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hannahsue01

Preschool-need Advice

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I am going to have to go explain this whole celiac thing to my daughters preschool. They have already said that the nutritionist would provide her the right food. But they also seemed to think we were nuts when we gave them a brieve explanation earlier this year. I have heard that paints and playdos can have gluten in them. Does anyone know of some gluten free brands of these things. Is there anything else I should be looking out for that has gluten in it that she would be using there or at home. She does seem to have her hands around her face allot so that concerns me. Any advice anyone has on what to tell these people would be helpfull. Thanks.

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Guest nini

I don't have time to go into it right now, but please PM me and I'll tell you all about how we handled it at my daughter's preschool and now how we handle it in first grade.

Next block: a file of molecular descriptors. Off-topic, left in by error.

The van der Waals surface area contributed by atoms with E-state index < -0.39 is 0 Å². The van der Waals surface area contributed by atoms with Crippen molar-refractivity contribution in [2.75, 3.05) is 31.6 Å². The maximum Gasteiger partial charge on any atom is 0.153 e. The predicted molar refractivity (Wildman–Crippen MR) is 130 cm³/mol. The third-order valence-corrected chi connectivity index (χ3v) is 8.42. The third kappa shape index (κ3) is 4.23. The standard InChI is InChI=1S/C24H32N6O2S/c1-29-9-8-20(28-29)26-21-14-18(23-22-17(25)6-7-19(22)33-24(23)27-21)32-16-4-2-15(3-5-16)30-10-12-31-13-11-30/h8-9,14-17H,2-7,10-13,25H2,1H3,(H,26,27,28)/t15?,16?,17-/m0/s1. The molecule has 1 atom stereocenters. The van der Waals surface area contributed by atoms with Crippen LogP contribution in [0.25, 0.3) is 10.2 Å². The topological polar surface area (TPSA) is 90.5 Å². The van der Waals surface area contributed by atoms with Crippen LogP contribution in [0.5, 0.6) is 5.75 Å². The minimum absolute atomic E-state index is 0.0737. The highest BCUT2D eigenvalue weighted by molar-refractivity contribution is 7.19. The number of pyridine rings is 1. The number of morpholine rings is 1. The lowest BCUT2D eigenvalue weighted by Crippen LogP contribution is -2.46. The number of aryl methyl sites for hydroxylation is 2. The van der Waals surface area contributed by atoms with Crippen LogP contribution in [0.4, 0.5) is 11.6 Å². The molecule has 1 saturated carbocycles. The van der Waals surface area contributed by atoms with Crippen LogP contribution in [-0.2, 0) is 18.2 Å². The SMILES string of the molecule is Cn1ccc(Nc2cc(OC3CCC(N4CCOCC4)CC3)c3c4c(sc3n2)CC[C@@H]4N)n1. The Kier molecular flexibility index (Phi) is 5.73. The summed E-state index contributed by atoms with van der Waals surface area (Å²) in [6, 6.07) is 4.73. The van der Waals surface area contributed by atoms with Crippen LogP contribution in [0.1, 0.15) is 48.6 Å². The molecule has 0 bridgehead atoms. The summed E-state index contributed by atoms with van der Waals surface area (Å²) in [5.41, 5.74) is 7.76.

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I don't have time to go into it right now, but please PM me and I'll tell you all about how we handled it at my daughter's preschool and now how we handle it in first grade.

Thanks....any help would be great!!!

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I am going to have to go explain this whole celiac thing to my daughters preschool. They have already said that the nutritionist would provide her the right food. But they also seemed to think we were nuts when we gave them a brieve explanation earlier this year. I have heard that paints and playdos can have gluten in them. Does anyone know of some gluten free brands of these things. Is there anything else I should be looking out for that has gluten in it that she would be using there or at home. She does seem to have her hands around her face allot so that concerns me. Any advice anyone has on what to tell these people would be helpfull. Thanks.

My dd started pre-k this year and it was one heck of an adventure trying to see our way through all of the accidental glutenings.

I can tell you this much, it is very difficult to have the teachers and everyone else understand the severity of the reaction to gluten. But is even more difficult to get past the issue of cross contamination. It's doable....but difficult. We also had issues because dd has mutliple food intolerances. I can offer you a few bits of advice....and do what works for you from there.